OTTAWA — The federal government's recent changes to mortgage lending have injected uncertainty into the real estate market, the president of the Canadian Real Estate Association said Friday.
The measures — which include an expansion of stress test provisions that take effect Monday — could deter first-time homebuyers, said Cliff Iverson, who represents more than 100,000 real estate brokers across the country.
"The finance minister's recent changes to regulations affecting mortgage lending has added to housing market uncertainty among buyers and sellers,'' Iverson said in a news release.
"For first-time home buyers, the stress test for those who need mortgage default insurance will cause them to rethink how much home they can afford to buy.''
Finance Minister Bill Morneau introduced new rules for the housing industry earlier this month, including a new "stress test" for borrowers of the most common kinds of mortgages. (Photo: Reuters/Chris Wattie)
Gregory Klump, CREA's chief economist, said the effects on first-time homebuyers will likely trickle down into other segments of the housing market.
"First-time home buyers support a cascade of other homes changing hands, making them the linchpin of the housing market,'' Klump said in the same statement.
"The federal government will no doubt want to monitor the effect of new regulations on the many varied housing markets across Canada and on the economy, particularly given the uncertain outlook for other private sector engines of economic growth.''
"The million dollar question now is whether ... Toronto has become the new Vancouver.''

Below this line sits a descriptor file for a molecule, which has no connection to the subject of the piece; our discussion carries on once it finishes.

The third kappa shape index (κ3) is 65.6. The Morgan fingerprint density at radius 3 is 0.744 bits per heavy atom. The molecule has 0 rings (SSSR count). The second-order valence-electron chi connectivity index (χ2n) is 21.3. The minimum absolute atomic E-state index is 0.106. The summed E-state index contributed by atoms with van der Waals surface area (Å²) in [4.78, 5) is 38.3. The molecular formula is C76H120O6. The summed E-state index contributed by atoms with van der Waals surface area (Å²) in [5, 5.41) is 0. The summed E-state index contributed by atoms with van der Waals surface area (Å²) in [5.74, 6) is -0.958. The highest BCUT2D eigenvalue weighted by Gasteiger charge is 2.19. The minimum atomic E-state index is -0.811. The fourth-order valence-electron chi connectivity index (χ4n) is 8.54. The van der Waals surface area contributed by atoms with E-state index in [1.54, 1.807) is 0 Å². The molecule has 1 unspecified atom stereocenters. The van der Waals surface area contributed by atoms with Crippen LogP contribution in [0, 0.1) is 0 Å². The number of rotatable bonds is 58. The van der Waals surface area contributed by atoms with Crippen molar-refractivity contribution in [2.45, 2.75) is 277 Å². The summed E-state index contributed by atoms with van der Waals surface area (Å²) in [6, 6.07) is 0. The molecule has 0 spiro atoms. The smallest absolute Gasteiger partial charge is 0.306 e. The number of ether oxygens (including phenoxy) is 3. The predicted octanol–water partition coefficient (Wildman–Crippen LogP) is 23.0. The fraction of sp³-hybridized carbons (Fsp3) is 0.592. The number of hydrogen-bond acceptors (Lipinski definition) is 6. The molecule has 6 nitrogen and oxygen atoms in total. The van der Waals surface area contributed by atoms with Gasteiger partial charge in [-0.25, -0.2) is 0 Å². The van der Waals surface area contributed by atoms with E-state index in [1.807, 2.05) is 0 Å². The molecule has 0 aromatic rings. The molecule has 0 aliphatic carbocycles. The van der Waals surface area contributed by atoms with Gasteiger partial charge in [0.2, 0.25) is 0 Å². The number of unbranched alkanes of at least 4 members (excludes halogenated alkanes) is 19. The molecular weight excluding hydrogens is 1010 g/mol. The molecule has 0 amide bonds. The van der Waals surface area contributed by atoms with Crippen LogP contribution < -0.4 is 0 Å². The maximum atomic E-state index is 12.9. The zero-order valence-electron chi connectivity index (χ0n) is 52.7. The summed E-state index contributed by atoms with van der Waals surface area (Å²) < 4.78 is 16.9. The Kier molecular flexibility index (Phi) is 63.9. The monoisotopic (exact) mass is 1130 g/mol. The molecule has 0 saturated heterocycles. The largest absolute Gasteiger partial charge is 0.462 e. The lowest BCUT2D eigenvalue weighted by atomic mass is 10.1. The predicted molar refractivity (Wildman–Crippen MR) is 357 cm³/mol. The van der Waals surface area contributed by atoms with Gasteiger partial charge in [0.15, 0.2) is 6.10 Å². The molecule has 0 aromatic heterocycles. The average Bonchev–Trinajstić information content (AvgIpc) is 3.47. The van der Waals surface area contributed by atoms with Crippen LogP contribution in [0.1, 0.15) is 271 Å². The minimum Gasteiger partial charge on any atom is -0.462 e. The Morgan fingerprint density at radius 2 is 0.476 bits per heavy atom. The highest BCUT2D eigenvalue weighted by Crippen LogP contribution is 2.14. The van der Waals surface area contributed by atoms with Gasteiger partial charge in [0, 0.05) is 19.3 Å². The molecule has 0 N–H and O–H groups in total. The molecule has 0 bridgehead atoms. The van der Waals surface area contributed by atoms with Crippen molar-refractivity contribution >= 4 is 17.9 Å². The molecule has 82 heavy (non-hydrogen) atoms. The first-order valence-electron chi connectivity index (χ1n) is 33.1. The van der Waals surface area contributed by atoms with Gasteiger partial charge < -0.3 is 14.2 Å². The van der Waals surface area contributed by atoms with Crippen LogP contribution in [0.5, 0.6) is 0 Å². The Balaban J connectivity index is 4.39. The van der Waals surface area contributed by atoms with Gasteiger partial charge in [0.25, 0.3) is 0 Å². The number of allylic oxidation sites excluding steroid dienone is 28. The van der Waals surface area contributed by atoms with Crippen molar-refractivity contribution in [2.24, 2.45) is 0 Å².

— Diana Petramala, TD Economics
CREA's comments came as it released figures for home sales last month, which saw a 0.8 per cent increase nationally compared to August. Compared with a year ago, the number of home sales was up 4.2 per cent from September 2015.
Home sales in the Toronto region rose while they continued to fall in and around British Columbia's Lower Mainland region, which includes Vancouver.
Sales in and around Vancouver have fallen sharply since the August implementation of a 15 per cent tax on foreigners purchasing homes in the city.
"The million dollar question now is whether foreign investment has shifted east and Toronto has become the new Vancouver,'' TD Bank economist Diana Petramala wrote in a report.
A house for sale in downtown Toronto. (Photo: Reuters/Mark Blinch)
The national average price for a home sold in September was up 9.5 per cent compared with a year ago at $474,590. Excluding the expensive Greater Vancouver and Greater Toronto regions, the average price was $358,884 last month.
The number of newly listed homes on the market was up 0.5 per cent in September compared with August, while the national sales-to-new listings ratio stood at 62.1 per cent compared with 61.9 per cent in August.
CREA says a sales-to-new listings ratio between 40 and 60 per cent is generally consistent with a balanced housing market, with readings below and above this range indicating buyers' and sellers' markets respectively.